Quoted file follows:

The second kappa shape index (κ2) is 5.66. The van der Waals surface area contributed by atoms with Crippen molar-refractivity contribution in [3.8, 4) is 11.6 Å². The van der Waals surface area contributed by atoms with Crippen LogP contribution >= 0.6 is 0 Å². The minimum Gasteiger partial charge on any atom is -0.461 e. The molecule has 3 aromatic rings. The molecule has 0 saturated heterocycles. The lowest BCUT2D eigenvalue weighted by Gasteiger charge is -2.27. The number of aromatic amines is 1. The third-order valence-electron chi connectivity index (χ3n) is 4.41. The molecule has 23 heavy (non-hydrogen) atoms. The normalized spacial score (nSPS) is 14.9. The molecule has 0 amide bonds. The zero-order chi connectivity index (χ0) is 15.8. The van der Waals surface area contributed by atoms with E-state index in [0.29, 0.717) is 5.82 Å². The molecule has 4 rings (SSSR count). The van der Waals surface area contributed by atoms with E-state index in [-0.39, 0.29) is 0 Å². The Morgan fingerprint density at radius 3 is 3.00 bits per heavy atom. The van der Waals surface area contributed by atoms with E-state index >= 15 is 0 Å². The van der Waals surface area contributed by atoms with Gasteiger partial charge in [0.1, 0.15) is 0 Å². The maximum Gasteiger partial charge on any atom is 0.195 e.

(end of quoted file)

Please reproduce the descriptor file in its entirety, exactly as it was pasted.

The second kappa shape index (κ2) is 5.66. The van der Waals surface area contributed by atoms with Crippen molar-refractivity contribution in [3.8, 4) is 11.6 Å². The van der Waals surface area contributed by atoms with Crippen LogP contribution >= 0.6 is 0 Å². The minimum Gasteiger partial charge on any atom is -0.461 e. The molecule has 3 aromatic rings. The molecule has 0 saturated heterocycles. The lowest BCUT2D eigenvalue weighted by Gasteiger charge is -2.27. The number of aromatic amines is 1. The third-order valence-electron chi connectivity index (χ3n) is 4.41. The molecule has 23 heavy (non-hydrogen) atoms. The normalized spacial score (nSPS) is 14.9. The molecule has 0 amide bonds. The zero-order chi connectivity index (χ0) is 15.8. The van der Waals surface area contributed by atoms with E-state index in [0.29, 0.717) is 5.82 Å². The molecule has 4 rings (SSSR count). The van der Waals surface area contributed by atoms with E-state index in [-0.39, 0.29) is 0 Å². The Morgan fingerprint density at radius 3 is 3.00 bits per heavy atom. The van der Waals surface area contributed by atoms with E-state index >= 15 is 0 Å². The van der Waals surface area contributed by atoms with Gasteiger partial charge in [0.1, 0.15) is 0 Å². The maximum Gasteiger partial charge on any atom is 0.195 e.